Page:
Paul Krugman, Nobel-prize winning economist and New York Times columnist, has conceded that his prediction that the inflationary wave now battering American households would be benign was wrong and he “didn’t see the current surge coming,” though he continues to see the upward price pressures as “transitory.”
Krugman made the admission in a series of posts on Twitter, which come days after Labor Department data showed consumer price inflation vaulted to an over-the-year 6.2 percent in October, the highest pace in nearly 31 years.
“I got inflation wrong,” Krugman wrote. “I didn’t see the current surge coming.”
Offering an explanation, Krugman said he “didn’t think the fiscal stimulus early this year would boost demand as much as Summers et al predicted,” he added referring to former Treasury Secretary Larry Summers, who was early to sound the alarm on the current bout of surging prices and has been a vocal critic of the Fed’s easy-money policies.
Summers said in a CNN interview last week that, unless the Fed makes a significant change to policy or an “accident” delivers a major disruptive blow to the economy, it’s “quite unlikely” the rate of inflation will fall back to the central bank’s 2 percent target in the foreseeable future. His remarks dealt another blow to the “transitory” inflation narrative that Krugman has vocally defended in the past and, in his recent posts on Twitter, made clear he has not abandoned.
“What’s happened, however, is that we’ve faced supply constraints, both supply-chain issues in meeting huge demand for durable goods and withdrawal of workers from the labor force, i.e. Great Resignation,” Krugman wrote.
The pandemic-related shift in buying behavior led to a rotation of spending from services to goods, with many products seeing a sharp run-up in prices. This has been exacerbated by supply-side constraints, like a lack of semiconductors, a factor widely blamed for the surging prices in used cars, for example.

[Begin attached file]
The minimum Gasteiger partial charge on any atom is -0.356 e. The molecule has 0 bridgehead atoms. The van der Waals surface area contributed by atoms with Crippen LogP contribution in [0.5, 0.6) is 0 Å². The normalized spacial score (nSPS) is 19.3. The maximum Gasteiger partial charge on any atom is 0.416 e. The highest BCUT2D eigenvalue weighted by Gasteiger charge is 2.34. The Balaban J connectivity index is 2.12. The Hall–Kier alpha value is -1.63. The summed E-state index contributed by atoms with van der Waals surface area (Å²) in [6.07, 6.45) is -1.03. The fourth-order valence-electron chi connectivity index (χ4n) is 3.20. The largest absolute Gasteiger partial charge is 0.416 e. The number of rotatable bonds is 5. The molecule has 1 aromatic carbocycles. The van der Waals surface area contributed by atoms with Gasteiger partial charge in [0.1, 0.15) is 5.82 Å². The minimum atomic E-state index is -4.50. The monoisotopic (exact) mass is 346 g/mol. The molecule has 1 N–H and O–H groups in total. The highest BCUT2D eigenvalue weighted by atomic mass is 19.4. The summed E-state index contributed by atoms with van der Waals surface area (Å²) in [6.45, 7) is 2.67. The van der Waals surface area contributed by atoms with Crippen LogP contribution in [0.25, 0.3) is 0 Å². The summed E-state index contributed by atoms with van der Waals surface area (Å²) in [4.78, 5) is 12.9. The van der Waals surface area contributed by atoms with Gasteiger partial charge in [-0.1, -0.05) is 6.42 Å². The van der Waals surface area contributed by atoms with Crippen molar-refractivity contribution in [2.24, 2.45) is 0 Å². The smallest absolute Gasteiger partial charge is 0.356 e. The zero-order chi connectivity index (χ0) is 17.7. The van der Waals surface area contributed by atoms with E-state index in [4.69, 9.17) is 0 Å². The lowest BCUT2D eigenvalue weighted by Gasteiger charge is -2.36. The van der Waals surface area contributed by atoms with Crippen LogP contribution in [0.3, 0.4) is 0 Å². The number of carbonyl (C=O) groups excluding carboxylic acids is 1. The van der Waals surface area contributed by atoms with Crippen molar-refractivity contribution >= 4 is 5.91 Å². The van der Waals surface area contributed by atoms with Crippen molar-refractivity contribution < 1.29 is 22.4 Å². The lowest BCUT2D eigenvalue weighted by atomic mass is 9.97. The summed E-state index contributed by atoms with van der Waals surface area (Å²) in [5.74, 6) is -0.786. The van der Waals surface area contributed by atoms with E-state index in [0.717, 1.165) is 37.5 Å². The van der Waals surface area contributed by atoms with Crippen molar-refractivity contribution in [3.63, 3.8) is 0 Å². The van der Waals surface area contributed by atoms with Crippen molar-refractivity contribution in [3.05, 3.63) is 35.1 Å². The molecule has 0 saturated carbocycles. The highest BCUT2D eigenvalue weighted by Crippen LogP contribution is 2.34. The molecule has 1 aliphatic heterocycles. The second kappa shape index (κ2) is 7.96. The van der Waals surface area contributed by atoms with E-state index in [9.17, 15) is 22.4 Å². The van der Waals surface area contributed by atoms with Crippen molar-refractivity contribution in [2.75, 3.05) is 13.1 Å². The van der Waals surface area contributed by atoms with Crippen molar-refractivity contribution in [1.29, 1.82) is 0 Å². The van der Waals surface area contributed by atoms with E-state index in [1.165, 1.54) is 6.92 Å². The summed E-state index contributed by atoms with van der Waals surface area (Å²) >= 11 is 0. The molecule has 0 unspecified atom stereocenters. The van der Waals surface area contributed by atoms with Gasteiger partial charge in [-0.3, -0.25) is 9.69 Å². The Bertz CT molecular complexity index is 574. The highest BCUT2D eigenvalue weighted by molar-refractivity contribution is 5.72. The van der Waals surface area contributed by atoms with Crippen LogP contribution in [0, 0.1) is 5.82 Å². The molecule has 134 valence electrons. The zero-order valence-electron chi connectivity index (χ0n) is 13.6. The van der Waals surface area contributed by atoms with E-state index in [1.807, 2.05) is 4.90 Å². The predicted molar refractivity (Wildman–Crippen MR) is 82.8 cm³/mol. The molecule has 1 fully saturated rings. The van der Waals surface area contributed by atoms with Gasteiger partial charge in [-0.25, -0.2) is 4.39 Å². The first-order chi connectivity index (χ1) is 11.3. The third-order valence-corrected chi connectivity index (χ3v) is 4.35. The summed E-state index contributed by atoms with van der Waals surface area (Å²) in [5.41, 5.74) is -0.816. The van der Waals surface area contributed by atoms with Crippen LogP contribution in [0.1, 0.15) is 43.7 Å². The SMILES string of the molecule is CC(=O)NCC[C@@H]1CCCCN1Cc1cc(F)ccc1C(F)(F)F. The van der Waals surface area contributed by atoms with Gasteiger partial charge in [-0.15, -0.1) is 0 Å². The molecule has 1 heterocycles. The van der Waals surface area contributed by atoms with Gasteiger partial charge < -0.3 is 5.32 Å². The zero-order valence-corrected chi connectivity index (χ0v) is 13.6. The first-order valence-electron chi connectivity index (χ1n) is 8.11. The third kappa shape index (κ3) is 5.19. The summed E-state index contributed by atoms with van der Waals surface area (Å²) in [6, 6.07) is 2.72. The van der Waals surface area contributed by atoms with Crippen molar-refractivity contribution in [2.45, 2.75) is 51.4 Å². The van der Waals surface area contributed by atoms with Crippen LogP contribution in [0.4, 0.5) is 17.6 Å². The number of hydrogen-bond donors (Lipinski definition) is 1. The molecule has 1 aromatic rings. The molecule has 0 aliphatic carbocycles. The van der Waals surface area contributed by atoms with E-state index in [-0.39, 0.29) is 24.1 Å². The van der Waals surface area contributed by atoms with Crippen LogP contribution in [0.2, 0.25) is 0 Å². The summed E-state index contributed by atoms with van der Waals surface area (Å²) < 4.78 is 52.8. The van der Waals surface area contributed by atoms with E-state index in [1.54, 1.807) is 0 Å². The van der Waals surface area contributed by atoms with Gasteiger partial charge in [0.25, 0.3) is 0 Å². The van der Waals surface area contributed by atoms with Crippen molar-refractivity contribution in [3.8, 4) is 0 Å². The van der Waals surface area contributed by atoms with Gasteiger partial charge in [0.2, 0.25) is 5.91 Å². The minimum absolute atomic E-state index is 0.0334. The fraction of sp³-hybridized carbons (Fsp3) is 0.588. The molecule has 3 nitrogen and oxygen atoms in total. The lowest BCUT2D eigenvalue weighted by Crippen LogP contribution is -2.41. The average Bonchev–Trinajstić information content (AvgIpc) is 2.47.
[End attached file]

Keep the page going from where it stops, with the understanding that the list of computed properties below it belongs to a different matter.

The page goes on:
A used car dealership in Annapolis, Md., on May 27, 2021. (Jim Watson/AFP via Getty Images)
The labor force participation rate, meanwhile, stood at 61.6 percent in October, well below the pre-pandemic level of 63.6 percent in February 2020 and far off the historical peak of 67.3 percent in April 2000, providing an illustrative data point for the current labor shortage that has led businesses to boost wages to attract workers.
“This doesn’t say that the inflation will necessarily be transitory, although I think that’s still the best bet,” Krugman said.
“But it is important to realize that the story is more complicated than excessive stimulus,” Krugman wrote, while sharing an analysis by economist Matthew C. Klein on his blog The Overshoot, titled “The Case for Patience on Inflation.”
“This is a very good analysis of where we appear to be at right now,” Krugman wrote, with Klein making the case in his post that the current price pressures remain “confined to the same batch of idiosyncratic sectors that have been driving inflation all year.”